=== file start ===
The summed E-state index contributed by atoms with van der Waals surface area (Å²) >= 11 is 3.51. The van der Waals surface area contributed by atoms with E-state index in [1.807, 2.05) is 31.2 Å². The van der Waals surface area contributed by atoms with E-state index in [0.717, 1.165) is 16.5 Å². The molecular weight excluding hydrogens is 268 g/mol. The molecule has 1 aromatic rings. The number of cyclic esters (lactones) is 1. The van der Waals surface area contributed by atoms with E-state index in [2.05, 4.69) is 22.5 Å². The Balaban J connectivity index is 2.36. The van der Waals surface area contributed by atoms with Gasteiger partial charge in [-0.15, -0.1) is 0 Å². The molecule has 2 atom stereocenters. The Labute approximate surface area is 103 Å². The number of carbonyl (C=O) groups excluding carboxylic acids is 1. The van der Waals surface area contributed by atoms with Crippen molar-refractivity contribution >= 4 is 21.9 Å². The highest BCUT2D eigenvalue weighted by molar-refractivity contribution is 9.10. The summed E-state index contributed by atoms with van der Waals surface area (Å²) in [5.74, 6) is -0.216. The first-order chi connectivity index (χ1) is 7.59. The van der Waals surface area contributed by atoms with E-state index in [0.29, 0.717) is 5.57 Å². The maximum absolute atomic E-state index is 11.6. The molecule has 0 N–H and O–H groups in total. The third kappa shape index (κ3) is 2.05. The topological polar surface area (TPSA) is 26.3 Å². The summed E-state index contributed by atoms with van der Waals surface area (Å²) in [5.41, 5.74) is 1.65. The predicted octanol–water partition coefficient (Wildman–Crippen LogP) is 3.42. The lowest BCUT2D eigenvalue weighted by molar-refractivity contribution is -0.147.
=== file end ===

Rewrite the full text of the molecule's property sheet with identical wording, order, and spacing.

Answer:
The summed E-state index contributed by atoms with van der Waals surface area (Å²) >= 11 is 3.51. The van der Waals surface area contributed by atoms with E-state index in [1.807, 2.05) is 31.2 Å². The van der Waals surface area contributed by atoms with E-state index in [0.717, 1.165) is 16.5 Å². The molecular weight excluding hydrogens is 268 g/mol. The molecule has 1 aromatic rings. The number of cyclic esters (lactones) is 1. The van der Waals surface area contributed by atoms with E-state index in [2.05, 4.69) is 22.5 Å². The Balaban J connectivity index is 2.36. The van der Waals surface area contributed by atoms with Gasteiger partial charge in [-0.15, -0.1) is 0 Å². The molecule has 2 atom stereocenters. The Labute approximate surface area is 103 Å². The number of carbonyl (C=O) groups excluding carboxylic acids is 1. The van der Waals surface area contributed by atoms with Crippen molar-refractivity contribution >= 4 is 21.9 Å². The highest BCUT2D eigenvalue weighted by molar-refractivity contribution is 9.10. The summed E-state index contributed by atoms with van der Waals surface area (Å²) in [5.74, 6) is -0.216. The first-order chi connectivity index (χ1) is 7.59. The van der Waals surface area contributed by atoms with E-state index in [0.29, 0.717) is 5.57 Å². The maximum absolute atomic E-state index is 11.6. The molecule has 0 N–H and O–H groups in total. The third kappa shape index (κ3) is 2.05. The topological polar surface area (TPSA) is 26.3 Å². The summed E-state index contributed by atoms with van der Waals surface area (Å²) in [5.41, 5.74) is 1.65. The predicted octanol–water partition coefficient (Wildman–Crippen LogP) is 3.42. The lowest BCUT2D eigenvalue weighted by molar-refractivity contribution is -0.147.